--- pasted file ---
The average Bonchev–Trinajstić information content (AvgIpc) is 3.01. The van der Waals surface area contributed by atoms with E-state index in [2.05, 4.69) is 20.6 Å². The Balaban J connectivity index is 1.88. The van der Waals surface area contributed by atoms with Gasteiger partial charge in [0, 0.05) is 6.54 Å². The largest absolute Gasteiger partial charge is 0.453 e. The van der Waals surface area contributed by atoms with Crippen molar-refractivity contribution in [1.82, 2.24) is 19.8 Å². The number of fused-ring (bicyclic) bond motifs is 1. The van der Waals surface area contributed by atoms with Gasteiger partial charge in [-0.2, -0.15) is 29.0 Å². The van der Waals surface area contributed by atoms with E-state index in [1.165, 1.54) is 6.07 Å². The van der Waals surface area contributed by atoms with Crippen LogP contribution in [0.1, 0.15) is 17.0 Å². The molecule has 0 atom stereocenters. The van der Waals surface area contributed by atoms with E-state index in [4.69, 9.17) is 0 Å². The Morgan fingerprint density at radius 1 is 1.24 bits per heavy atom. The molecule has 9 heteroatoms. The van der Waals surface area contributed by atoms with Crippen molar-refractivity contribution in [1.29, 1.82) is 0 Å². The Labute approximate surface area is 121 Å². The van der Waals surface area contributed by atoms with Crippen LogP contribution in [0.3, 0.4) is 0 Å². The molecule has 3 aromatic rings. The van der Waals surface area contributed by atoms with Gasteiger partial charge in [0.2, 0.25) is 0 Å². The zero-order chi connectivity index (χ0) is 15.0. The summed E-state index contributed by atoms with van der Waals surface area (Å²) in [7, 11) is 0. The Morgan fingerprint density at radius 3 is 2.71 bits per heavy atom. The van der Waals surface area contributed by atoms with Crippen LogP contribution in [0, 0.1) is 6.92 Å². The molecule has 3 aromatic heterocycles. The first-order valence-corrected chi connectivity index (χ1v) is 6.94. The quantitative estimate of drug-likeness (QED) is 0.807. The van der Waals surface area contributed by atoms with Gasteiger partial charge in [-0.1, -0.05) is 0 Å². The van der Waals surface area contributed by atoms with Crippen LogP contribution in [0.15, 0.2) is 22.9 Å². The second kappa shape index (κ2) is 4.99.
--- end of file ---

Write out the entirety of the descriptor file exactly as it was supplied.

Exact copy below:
The average Bonchev–Trinajstić information content (AvgIpc) is 3.01. The van der Waals surface area contributed by atoms with E-state index in [2.05, 4.69) is 20.6 Å². The Balaban J connectivity index is 1.88. The van der Waals surface area contributed by atoms with Gasteiger partial charge in [0, 0.05) is 6.54 Å². The largest absolute Gasteiger partial charge is 0.453 e. The van der Waals surface area contributed by atoms with Crippen molar-refractivity contribution in [1.82, 2.24) is 19.8 Å². The number of fused-ring (bicyclic) bond motifs is 1. The van der Waals surface area contributed by atoms with Gasteiger partial charge in [-0.2, -0.15) is 29.0 Å². The van der Waals surface area contributed by atoms with E-state index in [1.165, 1.54) is 6.07 Å². The van der Waals surface area contributed by atoms with Crippen LogP contribution in [0.1, 0.15) is 17.0 Å². The molecule has 0 atom stereocenters. The van der Waals surface area contributed by atoms with E-state index in [4.69, 9.17) is 0 Å². The Morgan fingerprint density at radius 1 is 1.24 bits per heavy atom. The molecule has 9 heteroatoms. The van der Waals surface area contributed by atoms with Crippen molar-refractivity contribution in [1.29, 1.82) is 0 Å². The Labute approximate surface area is 121 Å². The van der Waals surface area contributed by atoms with Crippen LogP contribution in [0.3, 0.4) is 0 Å². The molecule has 3 aromatic rings. The van der Waals surface area contributed by atoms with Gasteiger partial charge in [0.2, 0.25) is 0 Å². The zero-order chi connectivity index (χ0) is 15.0. The summed E-state index contributed by atoms with van der Waals surface area (Å²) in [7, 11) is 0. The Morgan fingerprint density at radius 3 is 2.71 bits per heavy atom. The van der Waals surface area contributed by atoms with Crippen LogP contribution in [0, 0.1) is 6.92 Å². The molecule has 3 aromatic heterocycles. The first-order valence-corrected chi connectivity index (χ1v) is 6.94. The quantitative estimate of drug-likeness (QED) is 0.807. The van der Waals surface area contributed by atoms with Gasteiger partial charge in [-0.1, -0.05) is 0 Å². The van der Waals surface area contributed by atoms with Crippen LogP contribution in [0.15, 0.2) is 22.9 Å². The second kappa shape index (κ2) is 4.99.